Far ahead, bathed in the light of the Galaxy’s center, the nightfighters were rising.
From his station, Pirius could see their black forms peeling off the walls of their Sugar Lump carriers. They spread graceful wings, so black they looked as if they had been cut out of the glowing background of the Core. Some of them were kilometers across. They were Xeelee nightfighters, but nobody in Strike Arm called them anything but flies.
They converged on the lead human ships, and Pirius saw cherry-red light flaring.
His fragile greenship hovered over the textured ground of a Rock. The Rock was an asteroid, a dozen kilometers across, charcoal gray. Trenches had been dug all over its surface, interconnecting and intersecting, so that the Rock looked like an exposed brain. Sparks of light crawled through those complex lines: soldiers, infantry, endlessly digging, digging, digging, preparing for their own collisions with destiny. It was a good hour yet before this Rock and Pirius’s own greenship would reach the battlefield, but already men and women were fighting and dying.
There was nothing to do but watch, and brood. There wasn’t even a sense of motion. Under the Assimilator’s Claw’s pulsing sublight drive it was as if he were floating, here in the crowded heart of the Galaxy. Pirius worried about the effect of the wait on his crew.
Pirius was nineteen years old.
He was deep in the Mass, as pilots called it—the Central Star Mass, officially, a jungle of millions of stars crammed into a ball just thirty light-years across, a core within the Core. Before him a veil of stars hung before a background of turbulent, glowing gas; he could see filaments and wisps light-years long, drawn out by the Galaxy’s magnetic field. This stellar turmoil bubbled and boiled on scales of space and time beyond the human, as if he had been caught at the center of a frozen explosion. The sky was bright, crowded with stars and clouds, not a trace of darkness anywhere.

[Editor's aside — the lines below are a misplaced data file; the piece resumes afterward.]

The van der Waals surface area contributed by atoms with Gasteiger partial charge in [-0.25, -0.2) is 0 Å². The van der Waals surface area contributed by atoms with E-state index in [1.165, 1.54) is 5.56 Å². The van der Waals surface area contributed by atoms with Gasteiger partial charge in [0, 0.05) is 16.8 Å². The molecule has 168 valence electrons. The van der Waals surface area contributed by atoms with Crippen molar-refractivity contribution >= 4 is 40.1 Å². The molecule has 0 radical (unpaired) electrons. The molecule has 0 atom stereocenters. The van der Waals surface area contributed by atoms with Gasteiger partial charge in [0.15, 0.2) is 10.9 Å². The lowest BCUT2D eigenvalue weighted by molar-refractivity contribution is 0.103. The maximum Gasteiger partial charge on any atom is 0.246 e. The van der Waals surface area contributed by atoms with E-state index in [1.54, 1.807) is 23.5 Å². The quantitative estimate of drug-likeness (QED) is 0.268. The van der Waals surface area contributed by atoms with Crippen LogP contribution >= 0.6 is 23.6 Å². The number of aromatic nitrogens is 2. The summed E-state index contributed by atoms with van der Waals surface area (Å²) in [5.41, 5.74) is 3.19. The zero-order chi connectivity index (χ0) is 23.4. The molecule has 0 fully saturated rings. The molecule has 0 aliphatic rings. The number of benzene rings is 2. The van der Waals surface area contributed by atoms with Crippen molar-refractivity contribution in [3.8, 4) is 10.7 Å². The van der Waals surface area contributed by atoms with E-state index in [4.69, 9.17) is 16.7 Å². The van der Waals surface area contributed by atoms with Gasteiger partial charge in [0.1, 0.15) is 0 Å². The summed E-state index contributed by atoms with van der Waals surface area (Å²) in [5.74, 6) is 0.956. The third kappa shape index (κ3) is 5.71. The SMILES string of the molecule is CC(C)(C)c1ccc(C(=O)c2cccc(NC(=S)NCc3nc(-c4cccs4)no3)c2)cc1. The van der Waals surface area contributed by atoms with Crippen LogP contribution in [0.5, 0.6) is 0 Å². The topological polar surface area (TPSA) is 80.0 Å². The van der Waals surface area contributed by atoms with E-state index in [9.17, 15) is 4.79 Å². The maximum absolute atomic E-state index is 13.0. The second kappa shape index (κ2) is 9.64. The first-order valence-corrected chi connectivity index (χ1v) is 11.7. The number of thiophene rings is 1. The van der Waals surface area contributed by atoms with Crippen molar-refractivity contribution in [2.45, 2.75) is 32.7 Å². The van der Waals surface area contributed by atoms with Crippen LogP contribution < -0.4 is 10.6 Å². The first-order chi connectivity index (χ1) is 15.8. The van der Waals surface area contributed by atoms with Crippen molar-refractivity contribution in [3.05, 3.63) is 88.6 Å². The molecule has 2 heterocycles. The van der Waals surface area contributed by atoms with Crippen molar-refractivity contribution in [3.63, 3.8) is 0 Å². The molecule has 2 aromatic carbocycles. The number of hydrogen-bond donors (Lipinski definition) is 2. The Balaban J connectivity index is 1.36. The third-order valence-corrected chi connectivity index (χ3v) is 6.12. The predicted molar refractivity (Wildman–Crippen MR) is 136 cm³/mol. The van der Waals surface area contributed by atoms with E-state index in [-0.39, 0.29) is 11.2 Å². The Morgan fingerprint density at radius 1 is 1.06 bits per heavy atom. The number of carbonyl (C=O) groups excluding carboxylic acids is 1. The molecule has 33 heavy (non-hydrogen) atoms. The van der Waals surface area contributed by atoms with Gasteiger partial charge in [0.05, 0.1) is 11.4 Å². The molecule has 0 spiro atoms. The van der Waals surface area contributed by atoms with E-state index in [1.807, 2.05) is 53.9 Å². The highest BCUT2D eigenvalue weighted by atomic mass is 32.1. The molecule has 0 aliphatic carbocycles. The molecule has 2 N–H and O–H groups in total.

And through the stars he made out the Cavity, a central bubble blown clear of gas by astrophysical violence, and within that the Baby Spiral, a swirl of stars and molecular clouds, like a toy version of the Galaxy itself embedded fractally in the greater disc. That was the center of the Galaxy, a place of layered astrophysical machinery. And it was all driven by Chandra, the brooding black hole at the Galaxy’s very heart.
This crowded immensity would have stunned a native of Earth—but Earth, with its patient, long-lived sun, out in the orderly stellar factory of the spiral arms, was twenty-eight thousand light-years from here. But Pirius had grown up with such visions. He was the product of a hundred generations grown in the birthing tanks of Arches Base, formally known as Base 2594, just a few light-years outside the Mass. He was human, though, with human instincts. And as he peered out at the stretching three-dimensional complexity around him he gripped the scuffed material of his seat, as if he might fall.